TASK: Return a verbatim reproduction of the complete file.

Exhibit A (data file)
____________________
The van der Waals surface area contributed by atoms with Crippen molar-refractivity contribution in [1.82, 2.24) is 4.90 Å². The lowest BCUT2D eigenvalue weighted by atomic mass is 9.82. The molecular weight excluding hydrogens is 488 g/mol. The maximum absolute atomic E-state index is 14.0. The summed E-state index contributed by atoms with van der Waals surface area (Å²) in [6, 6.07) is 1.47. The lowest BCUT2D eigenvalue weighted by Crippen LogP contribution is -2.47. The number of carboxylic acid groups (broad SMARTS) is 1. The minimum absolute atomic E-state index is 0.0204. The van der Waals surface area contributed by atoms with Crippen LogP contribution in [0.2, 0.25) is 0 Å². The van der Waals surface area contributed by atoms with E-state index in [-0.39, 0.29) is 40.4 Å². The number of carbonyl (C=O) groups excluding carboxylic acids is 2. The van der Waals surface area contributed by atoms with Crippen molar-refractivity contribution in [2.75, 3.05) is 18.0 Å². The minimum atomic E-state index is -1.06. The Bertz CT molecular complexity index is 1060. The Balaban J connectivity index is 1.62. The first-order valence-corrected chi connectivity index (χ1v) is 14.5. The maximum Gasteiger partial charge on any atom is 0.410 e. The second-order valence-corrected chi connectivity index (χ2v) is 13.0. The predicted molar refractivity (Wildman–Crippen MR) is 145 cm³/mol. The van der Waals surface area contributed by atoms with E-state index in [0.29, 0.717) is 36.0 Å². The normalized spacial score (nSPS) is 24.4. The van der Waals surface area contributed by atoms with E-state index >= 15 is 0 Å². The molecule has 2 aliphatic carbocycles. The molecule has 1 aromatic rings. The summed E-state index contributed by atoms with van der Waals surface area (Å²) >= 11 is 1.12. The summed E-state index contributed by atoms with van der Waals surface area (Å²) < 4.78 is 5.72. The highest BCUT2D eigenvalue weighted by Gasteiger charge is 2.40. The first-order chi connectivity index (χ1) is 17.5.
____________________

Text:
The van der Waals surface area contributed by atoms with Crippen molar-refractivity contribution in [1.82, 2.24) is 4.90 Å². The lowest BCUT2D eigenvalue weighted by atomic mass is 9.82. The molecular weight excluding hydrogens is 488 g/mol. The maximum absolute atomic E-state index is 14.0. The summed E-state index contributed by atoms with van der Waals surface area (Å²) in [6, 6.07) is 1.47. The lowest BCUT2D eigenvalue weighted by Crippen LogP contribution is -2.47. The number of carboxylic acid groups (broad SMARTS) is 1. The minimum absolute atomic E-state index is 0.0204. The van der Waals surface area contributed by atoms with Crippen LogP contribution in [0.2, 0.25) is 0 Å². The van der Waals surface area contributed by atoms with E-state index in [-0.39, 0.29) is 40.4 Å². The number of carbonyl (C=O) groups excluding carboxylic acids is 2. The van der Waals surface area contributed by atoms with Crippen molar-refractivity contribution in [2.75, 3.05) is 18.0 Å². The minimum atomic E-state index is -1.06. The Bertz CT molecular complexity index is 1060. The Balaban J connectivity index is 1.62. The first-order valence-corrected chi connectivity index (χ1v) is 14.5. The maximum Gasteiger partial charge on any atom is 0.410 e. The second-order valence-corrected chi connectivity index (χ2v) is 13.0. The predicted molar refractivity (Wildman–Crippen MR) is 145 cm³/mol. The van der Waals surface area contributed by atoms with E-state index in [0.29, 0.717) is 36.0 Å². The normalized spacial score (nSPS) is 24.4. The van der Waals surface area contributed by atoms with E-state index >= 15 is 0 Å². The molecule has 2 aliphatic carbocycles. The molecule has 1 aromatic rings. The summed E-state index contributed by atoms with van der Waals surface area (Å²) >= 11 is 1.12. The summed E-state index contributed by atoms with van der Waals surface area (Å²) < 4.78 is 5.72. The highest BCUT2D eigenvalue weighted by Gasteiger charge is 2.40. The first-order chi connectivity index (χ1) is 17.5.